The City of San Diego will have to spend millions on new generators to prevent raw sewage from spilling into the ocean. University City resident Pieter Leeflang, Canadian resident Lisa Davidson and Craig Thompson, a Rancho Penasquitos resident, discuss the implications of the situation. Gene Cubbison reports.
When the power went out all over our region last year, millions of gallons of raw sewage poured into the Pacific and San Diego Bay.
Now the city is having to spend big bucks to prevent a re-run, if there's another blackout.
The sewage facility that broke down when electrical service failed -- Pump Station 64, located west of southbound Interstate 5 on the edge of Los Penasquitos Lagoon -- doesn't have an emergency backup generator.
City officials decided not to install one a decade ago.
The events of last Sep. 8 have since changed their minds
For several hours after the regional power outage, a 2.6 million-gallon tide of waste flooded through the lagoon and into the ocean at Torrey Pines State Beach, spreading for five miles in each direction.
The place has to be quarantined for several days.
To this day, beachgoers are still appalled.
"Well, it kind of grosses me out now, when I think about it," said Canadian tourist Lisa Davidson, interviewed Wednesday after a family walk on Torrey Pines State Beach. "Yeah, it wouldn't have been beneficial if they
could've had something to take care of that before it happened."
But an emergency generator didn't seem indispensable when Pump Station 64 was upgraded more than ten years ago.
Now, at the urging of state and federal agencies including Homeland Security, the city is moving to buy two 2,000-kilowatt portable diesel generators for Station 64, two for Pump Station 1 -- from where nearly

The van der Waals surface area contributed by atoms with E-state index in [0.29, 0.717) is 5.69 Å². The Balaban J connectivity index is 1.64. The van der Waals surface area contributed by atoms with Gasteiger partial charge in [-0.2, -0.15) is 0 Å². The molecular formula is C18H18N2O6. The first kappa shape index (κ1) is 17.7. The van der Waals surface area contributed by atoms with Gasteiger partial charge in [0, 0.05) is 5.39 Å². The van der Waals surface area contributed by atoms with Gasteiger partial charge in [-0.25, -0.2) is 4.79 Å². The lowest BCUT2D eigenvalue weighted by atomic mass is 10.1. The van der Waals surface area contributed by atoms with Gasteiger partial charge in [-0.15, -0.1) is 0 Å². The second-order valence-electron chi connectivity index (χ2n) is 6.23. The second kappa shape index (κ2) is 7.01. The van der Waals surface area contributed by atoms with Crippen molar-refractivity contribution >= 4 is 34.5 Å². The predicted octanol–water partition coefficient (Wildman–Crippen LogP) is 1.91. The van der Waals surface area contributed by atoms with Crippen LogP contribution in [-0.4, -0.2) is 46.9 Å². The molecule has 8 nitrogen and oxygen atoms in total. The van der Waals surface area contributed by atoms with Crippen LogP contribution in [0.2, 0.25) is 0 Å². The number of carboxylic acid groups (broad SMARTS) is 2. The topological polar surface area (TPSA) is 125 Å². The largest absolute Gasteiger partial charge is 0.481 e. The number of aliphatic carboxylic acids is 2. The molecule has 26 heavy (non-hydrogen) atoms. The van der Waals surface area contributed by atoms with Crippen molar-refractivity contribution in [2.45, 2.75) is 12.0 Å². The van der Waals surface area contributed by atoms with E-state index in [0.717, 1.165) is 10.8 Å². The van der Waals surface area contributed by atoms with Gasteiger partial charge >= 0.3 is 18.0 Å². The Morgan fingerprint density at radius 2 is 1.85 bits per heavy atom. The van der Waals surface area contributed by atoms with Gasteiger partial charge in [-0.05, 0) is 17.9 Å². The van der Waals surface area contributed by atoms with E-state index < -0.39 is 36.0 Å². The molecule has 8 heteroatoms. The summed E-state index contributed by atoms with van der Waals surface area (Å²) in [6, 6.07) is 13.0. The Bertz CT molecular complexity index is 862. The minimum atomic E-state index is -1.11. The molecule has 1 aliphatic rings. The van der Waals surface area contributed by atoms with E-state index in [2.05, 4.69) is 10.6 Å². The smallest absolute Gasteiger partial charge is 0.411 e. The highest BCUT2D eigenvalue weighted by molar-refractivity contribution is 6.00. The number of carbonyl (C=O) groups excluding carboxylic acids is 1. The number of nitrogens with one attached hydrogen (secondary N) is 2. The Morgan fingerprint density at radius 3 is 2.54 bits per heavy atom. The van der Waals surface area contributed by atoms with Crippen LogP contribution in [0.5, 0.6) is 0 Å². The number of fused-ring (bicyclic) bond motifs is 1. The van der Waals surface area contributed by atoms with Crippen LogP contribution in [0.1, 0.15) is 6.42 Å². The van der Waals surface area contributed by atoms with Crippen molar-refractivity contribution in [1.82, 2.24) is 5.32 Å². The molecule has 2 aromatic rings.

a million gallons of sewage went into San Diego Bay -- and three more for other sewage facilities without emergency backup power.
Total cost of equipment, land and installation: nearly $17 million.
"That's a big hit," said University City resident Pieter Leeflang as he surveyed the Wednesday afternoon surf at Torrey Pines. "They should've thought of that when they actually built the place. A little prevention."
So the bill for a pound of cure is coming due, and Officials can only hope that city water and sewer ratepayers are in a forgiving mood.
"We can't go back in time," said Rancho Penasquitos resident Craig Thompson, sounding almost forgiving -- if not willing to forget. "So all we can do is say, okay, who made the decision, do we want to get them in or out,
and what are we going to do going forward. I think that's the right way to look at it."
And the $17 million price tag?
"Yeah," Thompson replied. "But it won't get cheaper."
According to a city staff report to the City Council's Natural Resources & Culture Committee, the generators are expected to arrive on-site by late-May.
The financing will come out of a city utilities reserve account. But the city may face millions of dollars in fines for water-quality violations.
As for the cause of the regional power blackout, the Federal Energy Regulatory Commission is expected to present findings sometime between April and the end of June.